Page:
1949 Topps Play Coins of the World
Friend o'the Archive Bill Christensen has passed along some color variations via scan:
Yellow, blue and green all seem to have lighter toned variants. Whether this was planned or the result of die running low at the end of a "minting" is hard to day but I lean toward the latter. I particualarly like the light blue. Anyone else out there have some color variations they can share?
1962 Topps Hockey
I've shown this before but given recent revelations about the 1962 era aluminum plates, here is one of the color process plates in aluminum for the 1962 Football set, compared to the regular issue card:
The 1962 aluminum hockey proofs have a little bit more of an intriguing story now, thanks to Friend o'the Archive Keith Olbermann, I'll let him explain regarding these:
...[they] include the answer to one of the great riddles of Topps editorial choices. That set has 66 cards of just three NHL teams. There's a coach and at least one goalie depicted for the Bruins and the Black Hawks, but the Rangers have a card of one goalie, no coach -- and a trainer.
The trainer card, Frank Paice, always bothered me. A trainer? Instead of a coach? Well sure enough, on the aluminum and paper proofs, the explanation is presented. Paice had nothing to do with the absence of a coach card. His photo is identified as "MARCEL PAILLE - GOALIE." An understandable photo ID mistake, apparently discovered too late to do anything more about than make the card into one of Paice!"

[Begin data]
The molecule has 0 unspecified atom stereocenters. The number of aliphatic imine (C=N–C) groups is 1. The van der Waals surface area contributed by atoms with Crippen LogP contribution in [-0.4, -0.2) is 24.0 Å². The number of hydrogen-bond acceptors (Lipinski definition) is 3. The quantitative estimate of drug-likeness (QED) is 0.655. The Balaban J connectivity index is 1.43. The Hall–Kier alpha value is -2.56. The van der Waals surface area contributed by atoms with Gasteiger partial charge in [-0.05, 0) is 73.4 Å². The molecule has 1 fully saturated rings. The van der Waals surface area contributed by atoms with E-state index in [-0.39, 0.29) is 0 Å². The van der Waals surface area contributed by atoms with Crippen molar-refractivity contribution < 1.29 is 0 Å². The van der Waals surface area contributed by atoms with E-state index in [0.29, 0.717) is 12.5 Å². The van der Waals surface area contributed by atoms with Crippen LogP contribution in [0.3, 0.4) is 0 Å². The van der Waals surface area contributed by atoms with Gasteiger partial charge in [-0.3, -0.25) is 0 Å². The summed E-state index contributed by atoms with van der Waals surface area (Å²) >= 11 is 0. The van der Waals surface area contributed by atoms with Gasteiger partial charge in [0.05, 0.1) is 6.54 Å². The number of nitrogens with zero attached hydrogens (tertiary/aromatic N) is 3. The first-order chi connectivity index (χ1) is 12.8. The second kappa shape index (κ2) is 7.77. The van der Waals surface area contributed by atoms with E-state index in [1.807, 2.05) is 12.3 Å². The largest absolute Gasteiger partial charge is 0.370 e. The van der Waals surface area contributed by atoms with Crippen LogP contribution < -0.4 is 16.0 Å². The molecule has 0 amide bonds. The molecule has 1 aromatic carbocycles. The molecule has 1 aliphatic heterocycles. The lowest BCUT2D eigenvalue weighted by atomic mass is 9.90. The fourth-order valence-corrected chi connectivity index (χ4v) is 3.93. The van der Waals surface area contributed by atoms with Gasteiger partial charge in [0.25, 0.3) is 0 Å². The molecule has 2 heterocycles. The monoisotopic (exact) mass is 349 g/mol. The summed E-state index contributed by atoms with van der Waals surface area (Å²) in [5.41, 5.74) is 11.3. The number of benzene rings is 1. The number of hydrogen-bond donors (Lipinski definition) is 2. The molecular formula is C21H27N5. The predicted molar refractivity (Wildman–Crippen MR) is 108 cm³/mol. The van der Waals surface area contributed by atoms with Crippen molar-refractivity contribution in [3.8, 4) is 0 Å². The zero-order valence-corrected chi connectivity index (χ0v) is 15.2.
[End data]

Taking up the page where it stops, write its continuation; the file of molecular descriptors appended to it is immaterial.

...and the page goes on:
Here is Paice the Trainer:
The 1962 backs must have been pasted up first then, I'm not sure how many guys have been called a stickboy on a hockey card but it must be in the low single digits:
1962 Topps Hockey Bucks
I find the early Topps Hockey issues fascinating as there were so many little twists and turns, a boatload of inserts and packaging oddities, all for some very short sets. Recently an uncut strip of twelve 1962 Hockey Bucks was rung up on eBay:
If you want to know why there are so many miscut vintage Topps inserts, this is a good indicator. When I was editing the above shot, I realized the top edge was perfectly aligned horizontally. You can see the right-tilting curl very easily in this scan.
1967 Topps Blockheads/1988 Topps Pee Wee's Playhouse
I recently linked some of the activity cards in Pee Wee's Playhouse to some earlier Topps issues and while I didn't include this in the post, I think there is a basis for comparison. Here is one of the most gorgeous artworks from the Blockheads issue, which I have also shown before:
First of all, the idea that such an intricate painting was used to create very short run Hallowe'en issue in 1967 is mind-boggling! Really, look at this thing, it's insane! Now here is a clear derivation, although in rough form, from Pee Wee's Playhouse. Not an exact copy but I suspect the Pee Wee's Playhouse artists were looking at some older Topps archival material, possibly unearthed as the iconic 1989 Guernsey's auction of Topps production material around the same time:
Blockheads, by the way, featured artwork from Wally Wood and Basil Wolverton of EC Comics and Mad Magazine fame, with Norm Saunders doing the finished paintings. Crazy!